Can Stop Loss fail?

What is the importance of using a stop loss in forex? - Quora

Many traders employ a stop loss to protect themselves from losing a large amount of money or all of their capital on a deal. After all, it is often regarded as an essential component of any trading strategy. Do stop losses, on the other hand, always work?

Stop losses do not function in every situation. They manage to avoid large losses under regular market situations, but they are far from impregnable. Market lockdowns, very low liquidity, and market gaps against you are all instances of situations where putting a stop loss will be useless.

Why Use a Stop Loss?

A stop loss is used to guarantee that losses do not get too large. While this may appear to be self-evident, there is a bit more to it than you may believe at first.

Consider two traders that use the identical trading method but differ only in the amount of their positions. As a result, trader 1 will employ a stop loss equal to 10% of his entire account balance, whereas trader 2 will use a stop loss equal to 2% of his total account balance.

Both employ a trading approach in which the only two conceivable outcomes are a profit or a loss. To put it another way, the technique employs a profit objective as well as a stop loss to quit the trade.

Assume that both traders have a 10-trade losing streak. While trader 2 will be left with a 20% loss after just risking 2% every transaction, trader 1 will have entirely wiped out his account!

Even with far lesser drawdowns than 100%, you may have had a loss so large that you are unable to recover. Making a 50% loss, for example, would need a spectacular 100% return simply to get back to breakeven.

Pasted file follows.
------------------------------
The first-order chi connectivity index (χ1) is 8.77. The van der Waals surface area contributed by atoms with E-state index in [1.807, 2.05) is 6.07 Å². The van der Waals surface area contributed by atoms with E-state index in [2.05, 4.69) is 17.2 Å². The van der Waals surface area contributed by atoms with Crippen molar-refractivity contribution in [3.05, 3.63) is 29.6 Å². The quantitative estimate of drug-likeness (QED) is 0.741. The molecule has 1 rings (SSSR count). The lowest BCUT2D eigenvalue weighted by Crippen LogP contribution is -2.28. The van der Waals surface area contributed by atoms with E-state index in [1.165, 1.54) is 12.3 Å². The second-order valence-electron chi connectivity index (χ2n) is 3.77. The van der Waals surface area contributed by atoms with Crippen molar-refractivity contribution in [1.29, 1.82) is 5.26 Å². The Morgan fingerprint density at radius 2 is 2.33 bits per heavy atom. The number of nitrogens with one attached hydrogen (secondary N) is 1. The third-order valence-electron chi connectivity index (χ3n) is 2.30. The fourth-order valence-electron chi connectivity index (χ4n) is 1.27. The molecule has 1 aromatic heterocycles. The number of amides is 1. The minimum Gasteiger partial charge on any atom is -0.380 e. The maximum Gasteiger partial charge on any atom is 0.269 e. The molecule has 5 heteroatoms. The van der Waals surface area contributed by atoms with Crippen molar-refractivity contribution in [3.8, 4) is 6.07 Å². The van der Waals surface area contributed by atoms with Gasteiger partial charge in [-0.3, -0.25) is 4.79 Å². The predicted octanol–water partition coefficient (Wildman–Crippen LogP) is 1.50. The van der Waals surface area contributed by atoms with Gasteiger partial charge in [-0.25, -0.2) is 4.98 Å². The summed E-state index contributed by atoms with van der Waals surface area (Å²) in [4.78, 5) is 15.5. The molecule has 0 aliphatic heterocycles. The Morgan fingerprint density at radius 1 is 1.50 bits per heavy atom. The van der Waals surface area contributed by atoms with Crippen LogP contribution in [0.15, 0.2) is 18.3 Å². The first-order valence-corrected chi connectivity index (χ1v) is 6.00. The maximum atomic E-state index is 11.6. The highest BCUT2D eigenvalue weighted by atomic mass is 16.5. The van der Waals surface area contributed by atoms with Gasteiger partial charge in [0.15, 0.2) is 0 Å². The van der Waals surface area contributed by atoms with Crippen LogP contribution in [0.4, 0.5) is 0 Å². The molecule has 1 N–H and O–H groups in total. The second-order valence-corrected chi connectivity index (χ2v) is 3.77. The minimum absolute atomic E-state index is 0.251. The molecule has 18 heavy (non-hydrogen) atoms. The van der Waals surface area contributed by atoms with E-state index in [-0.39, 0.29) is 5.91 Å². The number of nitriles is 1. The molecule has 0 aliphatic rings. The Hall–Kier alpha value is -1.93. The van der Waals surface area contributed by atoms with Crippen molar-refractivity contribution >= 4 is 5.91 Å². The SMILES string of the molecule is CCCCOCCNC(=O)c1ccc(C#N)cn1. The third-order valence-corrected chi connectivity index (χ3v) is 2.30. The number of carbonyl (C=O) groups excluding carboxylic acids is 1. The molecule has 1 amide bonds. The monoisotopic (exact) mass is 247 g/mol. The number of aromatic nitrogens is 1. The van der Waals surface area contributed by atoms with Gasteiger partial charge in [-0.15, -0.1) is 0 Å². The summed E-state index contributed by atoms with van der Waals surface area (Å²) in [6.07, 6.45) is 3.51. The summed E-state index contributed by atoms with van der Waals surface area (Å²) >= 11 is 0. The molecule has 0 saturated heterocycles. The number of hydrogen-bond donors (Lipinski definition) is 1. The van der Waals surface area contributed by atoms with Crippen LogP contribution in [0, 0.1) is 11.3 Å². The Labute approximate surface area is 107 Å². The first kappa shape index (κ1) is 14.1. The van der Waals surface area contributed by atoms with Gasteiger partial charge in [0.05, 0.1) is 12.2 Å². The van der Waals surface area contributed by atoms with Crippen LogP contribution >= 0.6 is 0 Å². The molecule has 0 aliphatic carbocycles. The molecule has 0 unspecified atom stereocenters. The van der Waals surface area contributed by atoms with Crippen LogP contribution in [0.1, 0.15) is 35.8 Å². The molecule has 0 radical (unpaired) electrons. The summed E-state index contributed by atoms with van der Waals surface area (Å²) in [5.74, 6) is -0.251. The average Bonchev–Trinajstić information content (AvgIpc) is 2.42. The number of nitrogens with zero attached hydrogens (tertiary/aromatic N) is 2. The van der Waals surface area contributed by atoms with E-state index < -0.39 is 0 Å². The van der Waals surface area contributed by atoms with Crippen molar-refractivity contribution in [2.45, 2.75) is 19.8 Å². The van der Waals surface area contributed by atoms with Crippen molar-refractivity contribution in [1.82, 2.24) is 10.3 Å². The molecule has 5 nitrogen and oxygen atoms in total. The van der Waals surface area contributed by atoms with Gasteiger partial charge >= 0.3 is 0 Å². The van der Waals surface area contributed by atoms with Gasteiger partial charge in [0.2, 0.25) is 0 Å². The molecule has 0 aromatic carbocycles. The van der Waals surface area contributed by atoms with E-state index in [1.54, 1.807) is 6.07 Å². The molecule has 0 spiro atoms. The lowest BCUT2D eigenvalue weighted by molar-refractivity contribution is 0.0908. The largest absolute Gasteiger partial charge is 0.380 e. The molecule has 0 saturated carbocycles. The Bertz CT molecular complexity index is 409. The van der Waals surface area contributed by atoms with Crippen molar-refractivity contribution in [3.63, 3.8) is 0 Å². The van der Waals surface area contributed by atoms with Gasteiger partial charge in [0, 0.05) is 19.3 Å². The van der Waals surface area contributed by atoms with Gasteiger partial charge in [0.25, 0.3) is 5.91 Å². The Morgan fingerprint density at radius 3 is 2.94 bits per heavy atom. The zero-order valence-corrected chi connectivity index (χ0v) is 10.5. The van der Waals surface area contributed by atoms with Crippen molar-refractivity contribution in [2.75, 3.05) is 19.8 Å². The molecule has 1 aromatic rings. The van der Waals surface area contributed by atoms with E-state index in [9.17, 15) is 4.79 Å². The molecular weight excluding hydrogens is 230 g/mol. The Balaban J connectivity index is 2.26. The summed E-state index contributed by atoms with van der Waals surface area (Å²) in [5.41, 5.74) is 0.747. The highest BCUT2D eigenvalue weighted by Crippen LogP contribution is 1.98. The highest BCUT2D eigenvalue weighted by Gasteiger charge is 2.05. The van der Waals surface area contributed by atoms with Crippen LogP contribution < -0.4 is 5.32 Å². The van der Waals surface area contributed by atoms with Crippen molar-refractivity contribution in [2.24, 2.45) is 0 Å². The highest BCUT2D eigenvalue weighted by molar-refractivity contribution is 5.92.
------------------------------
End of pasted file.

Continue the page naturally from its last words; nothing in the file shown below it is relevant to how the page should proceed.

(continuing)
While this may seem acceptable at first, as you approach the 50-70 percent drawdown zone, you'll find that the returns required to breakeven increase dramatically. To make up for the money you've lost, you'll have to accomplish returns of several hundred, or perhaps thousand percent at some time!

Stop losses, in other words, reduce the chance of incurring irreversible losses and seek to safeguard your trading cash.

How big should the stop loss be?

Most stop loss size recommendations are in the range of 1-3 percent of the overall account balance. This guarantees that you can weather extended losing streaks without losing all of your money.

Striking a balance between risk and return is one of the most difficult jobs every trader has. If you take too many risks, you may lose all of your money. On the other hand, if you take too little risk, you can discover that the rewards aren't worth it when you consider the time and work involved.

Why Don’t Stop Losses Work All the Time?

Stop losses are valuable tools that you should employ, but they aren't foolproof. There are times when a stop-loss order is placed but does not go through, leaving you with losses greater than your stop-loss amount.

One of the reasons why some individuals choose day trading is that they do not want to risk their money overnight. They're particularly concerned about overnight gaps, which occur when the market closes at one price and opens at another. This might result in the market blowing over your stop loss level without you being stopped out if you're unlucky. Then, as soon as the market opens, you'll exit the transaction, but at a considerably higher cost.

Even while overnight gaps might be risky, it's crucial to remember that the stock market generates the majority of its profits overnight. In other words, you are compensated for taking the extra risk of holding transactions overnight!

Poor Liquidity

Since a stop-loss order simply issues a market order as soon as the stop loss level has been hit, it’s critical that there is enough liquidity in the market for the transaction to take place.

In case there is too little liquidity, you may experience significant amounts of slippage, which basically means that your trade is filled at a much worse price, since there was no one there to take the other side of the trade.